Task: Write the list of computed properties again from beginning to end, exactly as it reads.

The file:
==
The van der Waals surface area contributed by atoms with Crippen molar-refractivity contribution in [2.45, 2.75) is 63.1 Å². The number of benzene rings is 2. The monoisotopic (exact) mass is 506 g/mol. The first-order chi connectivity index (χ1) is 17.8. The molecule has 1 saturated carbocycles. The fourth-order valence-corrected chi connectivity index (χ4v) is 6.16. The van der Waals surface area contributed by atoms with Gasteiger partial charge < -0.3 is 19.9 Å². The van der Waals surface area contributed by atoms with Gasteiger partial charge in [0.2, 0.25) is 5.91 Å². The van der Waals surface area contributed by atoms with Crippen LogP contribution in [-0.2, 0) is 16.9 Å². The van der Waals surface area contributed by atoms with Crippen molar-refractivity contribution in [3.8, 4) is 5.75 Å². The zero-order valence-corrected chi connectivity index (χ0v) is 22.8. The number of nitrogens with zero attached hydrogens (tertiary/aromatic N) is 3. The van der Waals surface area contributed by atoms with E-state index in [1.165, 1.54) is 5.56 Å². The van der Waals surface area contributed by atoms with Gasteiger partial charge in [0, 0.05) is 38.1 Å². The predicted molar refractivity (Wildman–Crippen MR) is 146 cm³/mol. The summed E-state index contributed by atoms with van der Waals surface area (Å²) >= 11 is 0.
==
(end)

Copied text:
The van der Waals surface area contributed by atoms with Crippen molar-refractivity contribution in [2.45, 2.75) is 63.1 Å². The number of benzene rings is 2. The monoisotopic (exact) mass is 506 g/mol. The first-order chi connectivity index (χ1) is 17.8. The molecule has 1 saturated carbocycles. The fourth-order valence-corrected chi connectivity index (χ4v) is 6.16. The van der Waals surface area contributed by atoms with Gasteiger partial charge < -0.3 is 19.9 Å². The van der Waals surface area contributed by atoms with Gasteiger partial charge in [0.2, 0.25) is 5.91 Å². The van der Waals surface area contributed by atoms with Crippen LogP contribution in [-0.2, 0) is 16.9 Å². The van der Waals surface area contributed by atoms with Crippen molar-refractivity contribution in [3.8, 4) is 5.75 Å². The zero-order valence-corrected chi connectivity index (χ0v) is 22.8. The number of nitrogens with zero attached hydrogens (tertiary/aromatic N) is 3. The van der Waals surface area contributed by atoms with E-state index in [1.165, 1.54) is 5.56 Å². The van der Waals surface area contributed by atoms with Gasteiger partial charge in [0, 0.05) is 38.1 Å². The predicted molar refractivity (Wildman–Crippen MR) is 146 cm³/mol. The summed E-state index contributed by atoms with van der Waals surface area (Å²) >= 11 is 0.